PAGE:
Meanwhile, Tajikistan has the highest malnutrition rates in Central Asia. Nearly one third (30.1 percent) of its people are undernourished and it has a long history of severe floods that compound food insecurity. The World Bank reports Tajikistan as the country most vulnerable to climate change in Europe and Central Asia.

Projects in Tajikistan that have benefited from flood data include a disaster management system for the Government of Tajikistan’s Committee of Emergency Situation and Civil Defense. The government and the University of Central Asia have further used Floodbase for country-wide flood-risk planning and infrastructure vulnerability assessments. In addition, flood risk maps have allowed institutional partners to understand downstream flood risks in Dushanbe and surrounding areas.

The UK 

Under climate change, the UK’s critical infrastructure faces greater disruption and costs, as natural disasters such as flooding become more frequent and more severe. When an asset floods, the ensuing disruption is not limited to the network to which the asset belongs. For example, an electricity substation could knock out power for a water treatment plant. And this cascading impact on interconnected asset networks can result in even wider consequences for society and the local economy. 

To tackle this, providers need to work together on integrated climate change adaptation, mitigation, and resilience measures. 

The challenge is that utilities and other asset owners work independently, meaning it’s different to model their interdependencies. This was recognised by the Department of Business, Energy and Industrial Strategy and resulted in the creation of CReDo–the Climate Resilience Demonstrator. Originally created by the Centre for Digital Built Britain and now steered by Connected Places Catapult, the aim of the project is to create a digital twin of the UK’s infrastructure networks, across traditional sector boundaries.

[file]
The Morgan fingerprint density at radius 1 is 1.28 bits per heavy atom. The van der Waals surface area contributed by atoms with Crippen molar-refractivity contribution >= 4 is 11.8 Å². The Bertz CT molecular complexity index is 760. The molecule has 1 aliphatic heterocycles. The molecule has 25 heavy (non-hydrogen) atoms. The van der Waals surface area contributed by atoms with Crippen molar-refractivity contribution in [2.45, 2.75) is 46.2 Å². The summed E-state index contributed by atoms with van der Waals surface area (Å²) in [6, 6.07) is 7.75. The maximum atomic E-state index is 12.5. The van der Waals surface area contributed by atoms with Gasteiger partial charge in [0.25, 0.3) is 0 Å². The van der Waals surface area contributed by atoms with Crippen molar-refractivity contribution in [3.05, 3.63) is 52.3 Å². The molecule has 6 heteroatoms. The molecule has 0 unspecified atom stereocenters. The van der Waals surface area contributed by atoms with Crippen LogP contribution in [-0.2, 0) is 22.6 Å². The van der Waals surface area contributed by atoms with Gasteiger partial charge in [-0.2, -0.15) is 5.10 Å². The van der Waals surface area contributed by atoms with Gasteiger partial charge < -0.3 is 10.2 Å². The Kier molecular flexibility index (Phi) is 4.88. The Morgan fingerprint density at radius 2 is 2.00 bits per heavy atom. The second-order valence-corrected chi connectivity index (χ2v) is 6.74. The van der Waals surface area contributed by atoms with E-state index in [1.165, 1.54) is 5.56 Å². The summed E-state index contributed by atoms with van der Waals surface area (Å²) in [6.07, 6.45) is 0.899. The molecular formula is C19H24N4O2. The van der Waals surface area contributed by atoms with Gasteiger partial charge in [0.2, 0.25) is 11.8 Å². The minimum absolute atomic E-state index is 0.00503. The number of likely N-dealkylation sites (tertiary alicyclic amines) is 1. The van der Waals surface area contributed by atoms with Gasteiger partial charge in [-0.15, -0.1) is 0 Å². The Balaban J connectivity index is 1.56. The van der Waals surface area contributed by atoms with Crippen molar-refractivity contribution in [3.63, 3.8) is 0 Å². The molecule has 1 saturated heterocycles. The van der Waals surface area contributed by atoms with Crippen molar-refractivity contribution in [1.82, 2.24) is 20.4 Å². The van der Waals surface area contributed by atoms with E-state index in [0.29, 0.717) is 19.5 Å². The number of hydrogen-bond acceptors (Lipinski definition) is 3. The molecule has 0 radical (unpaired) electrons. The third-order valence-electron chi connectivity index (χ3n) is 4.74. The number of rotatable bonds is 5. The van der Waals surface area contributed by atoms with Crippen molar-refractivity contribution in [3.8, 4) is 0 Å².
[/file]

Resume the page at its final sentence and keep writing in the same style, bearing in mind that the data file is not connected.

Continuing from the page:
The project is still in development, though a prototype of the platform was built for East Anglia, thanks to a collaboration between Anglian Water, UK Power Networks, and the BT Group. For this, Fathom provided CReDo with pluvial (rainfall), fluvial (river) and coastal data for the region under a range of climate scenarios for 2030 and 2050, as well as today’s climate state. 

The prototype can illustrate the potential effects of flooding on assets by predicting:

  • which sites would be affected by high water levels under different climate scenarios, for the different types of flooding – fluvial, pluvial, and coastal – and across a range of return periods
  • which assets in the network might fail or suffer as a result of cascading impacts
  • the resulting economic costs to the providers, and the wider societal impacts and costs.

Thanks to the prototype’s success, CReDo is now able to scale up the platform across new regions and partners including the transport sector and local authorities, and for additional climate risks beginning with extreme heat.

In summary

Reducing uncertainty lies at the heart of appropriate investment into disaster response planning, enabled by high-quality input data. At Fathom, we’re committed to enhancing the quality of this data and the power of processing methods to help communities be better prepared, enjoy improved social and economic outcomes, and have more resources, time, and space to further contribute to tackling their–and our–global challenges.

These projects are just a few examples of how actionable flood data can strengthen decisions (by decision-makers including country planners, disaster managers, first responders, and government focal points) on how to protect vulnerable communities from flooding and climate change. What is hopefully clear throughout these examples is not just the value of data, but also the importance of collaboration, with partners coming together to plan and invest in climate change adaptation and resilience matters, together. 

Peter Slater is part of the engineering team at water risk intelligence firm Fathom. He works closely with engineering and architecture consultancies around the globe, helping to improve their understanding of how flooding interacts with the natural and built environment. With a degree in civil and structural engineering, and a passion for technology, Peter’s particular focus is on integrating flood data into different platforms and digital twins.